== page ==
Literary biopic fast-forwards through author’s youth
Directed by Dome Karukoski
Cast: Nicholas Hoult, Lily Collins, Laura Donnelly, Colm Meaney, Derek Jacobi
Though it focuses its attentions on fan fave fantasy author J.R.R. Tolkien—hotter than ever in the wake of Peter Jackson’s multi-billion dollar movie franchise—the Brit lit biopic Tolkien is aimed most squarely at the well-mannered BBC set. Those hoping for geeky insider info into the creation of Tolkien’s most enduring literary legacy, The Lord of the Rings trilogy, are advised to quest elsewhere. Those looking for some polite costume drama and a quick run-through of turn-of-the-century British history will find satisfactory fulfillment.
The film begins with poor John Ronald Reuel Tolkien (Nicholas Hoult) stumbling, feverish and shell-shocked, through the waning days of World War I. Stuck on the nightmarish Western Front, he’s desperate to get in touch with one of his friends, a fellow officer who’s lost somewhere out in that maze of trenches and muddy fields. But all he can seem to do is stare up at the smoke-filled sky and despair. This takes us, as you might expect, on a flashback tour of Tolkien’s life story.
We start out our more-or-less accurate bullet-pointed presentation in the small English village of Sarole where young Tolkien lives with his beloved mother and baby brother. His father having passed away in Africa of rheumatic fever, Tolkien and his family live in poverty. But not ignorance. Mrs. Tolkien (Laura Donnelly) has home-schooled her sons well in the classics. (Young Ronald can recite Chaucer from memory.) But when mom herself passes away (from diabetes), siblings Ronald (Harry Gilby) and Hilary (Guillermo Bedward) find themselves wards of the local church.
The boys are sent to a rooming house for orphans. There, Ronald meets fellow motherless child Edith Bratt (Mimi Keene) with whom he forms a lifelong infatuation. Ronald also finds kinship with a trio of students from King Edward’s School, all of whom share a love for rugby and art.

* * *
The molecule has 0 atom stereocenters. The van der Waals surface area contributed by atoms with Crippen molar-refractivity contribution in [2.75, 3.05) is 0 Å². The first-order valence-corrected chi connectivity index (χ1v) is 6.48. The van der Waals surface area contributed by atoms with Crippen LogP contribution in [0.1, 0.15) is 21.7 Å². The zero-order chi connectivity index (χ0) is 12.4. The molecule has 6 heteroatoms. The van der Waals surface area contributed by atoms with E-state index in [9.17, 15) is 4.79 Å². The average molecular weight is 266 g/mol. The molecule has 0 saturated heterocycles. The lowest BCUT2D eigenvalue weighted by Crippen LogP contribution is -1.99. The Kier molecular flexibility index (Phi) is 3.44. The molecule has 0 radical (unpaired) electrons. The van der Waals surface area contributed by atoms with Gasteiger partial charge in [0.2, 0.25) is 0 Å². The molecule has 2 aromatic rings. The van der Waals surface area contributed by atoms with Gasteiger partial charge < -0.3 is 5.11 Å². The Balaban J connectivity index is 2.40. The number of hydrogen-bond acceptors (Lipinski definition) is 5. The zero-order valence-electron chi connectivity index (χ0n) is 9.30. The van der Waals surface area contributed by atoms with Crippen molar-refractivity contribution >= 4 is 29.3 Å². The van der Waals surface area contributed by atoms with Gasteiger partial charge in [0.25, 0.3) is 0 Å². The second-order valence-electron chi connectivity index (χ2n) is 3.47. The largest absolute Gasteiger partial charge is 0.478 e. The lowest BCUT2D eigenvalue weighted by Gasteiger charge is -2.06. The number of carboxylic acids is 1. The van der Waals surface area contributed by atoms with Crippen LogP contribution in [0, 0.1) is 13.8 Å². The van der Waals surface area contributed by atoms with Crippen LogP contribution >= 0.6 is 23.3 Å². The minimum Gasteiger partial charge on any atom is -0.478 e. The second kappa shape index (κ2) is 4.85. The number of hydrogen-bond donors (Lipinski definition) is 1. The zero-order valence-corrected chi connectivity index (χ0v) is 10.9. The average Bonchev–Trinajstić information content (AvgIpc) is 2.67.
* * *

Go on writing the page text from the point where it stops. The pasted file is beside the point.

As they grow into young men and move on to prestigious Oxford university, the boys form an informal Dead Poets Society-type group dedicated to painting, writing and poetry. These frivolous pursuits are frowned upon, of course, by various upper crust parents. As Ronald (parent free since 1904!) pursues his love for language in college, however, he also pursues his love for Edith (played as a young woman by Phil Collins offspring Lily Collins). Eventually, in an effort to tie its various plot threads together, Tolkien and his idealistic mates are drafted into fighting for Mother England in The War to End All Wars.
While the plot for Tolkien isn’t exactly episodic, it does unfold in several somewhat isolated chunks. There’s the schoolboy coming-of-age stuff. There’s the romantic segments, which play out like a cross between Shakespeare in Love and the Stephen Hawking biopic The Theory of Everything. There’s a bit of the film that turns all academic, centering on Tolkien’s talent for philology and storytelling. And then there’s all the World War I drama with its mustard gas and mortar fire.
With so many different stories to tell, none of the individual segments have much room to come fully to life. The film wants very much to show us some of the elements that went into Tolkien’s famed literary creations. But that’s actually outside the scope of this film’s timeframe. Instead, all we get are hints. As a child Tolkien is whisked from pastoral Worcestershire (it’s just like Hobbiton!) to industrial Birmingham (it’s just like Mordor!). Later on, on the battlefields of Europe, Tolkien watches German soldiers torching embattlements with flamethrowers transform into Smaug and cavalry officers cutting down soldiers become Nazgul.
Director Dome Karukoski (whose last film was the naughty biopic Tom of Finland) shoehorns as much visual flair into the film as his modest budget will allow—which isn’t a lot, really. But, hey, a dragon! Ultimately, the film’s symbolism and foreshadowing come across as a ham-handed and reductive (and entirely speculative) way of showing the author’s inspiration. (To say nothing of the real-life Mr. Tolkien’s frequent insistence that his books had “no allegorical intentions” and were “not about modern wars.”)
The cast looks and feels correct. Hoult (X-Men: Days of Future Past, Warm Bodies, Mad Max: Fury Road) has the right nerdy charisma, and Collins is a fetching enough choice for love at first sight. Theirs is a perfectly likable, root for-able romance. Weirdly, however, it’s the academic stuff that stands out the strongest. For a movie loaded with both romance and war, the drama of changing one’s college major would seem like small potatoes. And yet, it’s these moments of intellectual excitement that feel like Tolkien’s best moments—and biggest missed opportunities. Sir Derek Jacobi shows up, by way of example, as a philology professor whose linguistic enthusiasms spark Tolkien’s ambitions. Jacobi’s short-but-spirited performance is the best in the film and could have served as a roadmap to a more focused, less cliché-reliant “portrait of the artist as a young man.” No doubt, however, those behind the camera felt that some kissing and some killing were necessary to hold audience attention.